Cell-Phone Induced Driver Distraction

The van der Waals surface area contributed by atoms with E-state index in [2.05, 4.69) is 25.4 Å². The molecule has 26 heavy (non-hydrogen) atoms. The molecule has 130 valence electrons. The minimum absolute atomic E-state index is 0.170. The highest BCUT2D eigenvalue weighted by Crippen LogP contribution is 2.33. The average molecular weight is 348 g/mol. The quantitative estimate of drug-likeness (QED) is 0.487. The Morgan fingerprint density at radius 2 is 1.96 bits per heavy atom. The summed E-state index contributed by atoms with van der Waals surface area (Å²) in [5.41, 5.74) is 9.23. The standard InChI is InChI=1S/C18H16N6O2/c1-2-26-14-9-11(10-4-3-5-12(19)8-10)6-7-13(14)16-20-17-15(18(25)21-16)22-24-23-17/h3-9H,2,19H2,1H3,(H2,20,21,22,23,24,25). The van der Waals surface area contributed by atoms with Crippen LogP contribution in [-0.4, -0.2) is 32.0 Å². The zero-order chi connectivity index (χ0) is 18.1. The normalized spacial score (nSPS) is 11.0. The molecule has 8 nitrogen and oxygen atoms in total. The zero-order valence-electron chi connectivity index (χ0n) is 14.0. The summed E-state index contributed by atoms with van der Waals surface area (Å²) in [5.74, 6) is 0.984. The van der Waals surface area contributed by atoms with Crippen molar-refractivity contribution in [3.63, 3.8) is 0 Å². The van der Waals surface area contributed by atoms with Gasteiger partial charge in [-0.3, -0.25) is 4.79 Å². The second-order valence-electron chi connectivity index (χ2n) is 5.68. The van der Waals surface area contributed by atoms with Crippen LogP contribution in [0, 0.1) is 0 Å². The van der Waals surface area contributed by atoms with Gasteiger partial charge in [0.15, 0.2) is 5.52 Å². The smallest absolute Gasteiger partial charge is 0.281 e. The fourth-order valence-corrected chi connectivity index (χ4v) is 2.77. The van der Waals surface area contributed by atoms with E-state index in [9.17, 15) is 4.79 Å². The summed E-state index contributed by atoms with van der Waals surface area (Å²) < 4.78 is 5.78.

In the study conducted by David L. Strayer and Frank A. Drews the researchers examined the effects of operating hands free devices mainly cell phones for this study, while performing driving tasks in order to determine just how much the devices can divert or distract the operator of the vehicle during their use. The authors conducted four different experimental studies with various scenarios as a means to pinpoint and observe whether an individual can operate a vehicle and still be able to concentrate their attention to the task at hand. The reason the study was performed was because earlier data in another study suggested that drivers had a slower reaction time while operating hands free devices and this also made the driver more susceptible to running traffic lights. However, in the study it was concluded that listening to talk radio or audio books did not have impairment on driving abilities thus the main purpose of the article was to obtain sufficient evidence and data to support the hypothesis stating that the use of cell phones and other hands free devices drastically impair driving abilities. In each of the four studies performed the experimenters placed computerized software and used a driving simulator equipped with vehicle dynamics, traffic scenarios and realistic road and surface conditions. The studies also had dual task conditions to such has having conversations on the phone with another individual to help further prove the hypothesis. In the first study the researchers focused on the conditionality probability of participants recognizing objects that they had been fixated on while driving. In this first study Strayer and Drews concluded that the data collected was consistent with the hypothesis reiterating the fact that cell phone conversations and other hands free devices disrupts performance. Continuously in the second study the researchers focused on the extent of engaging in cell phone...
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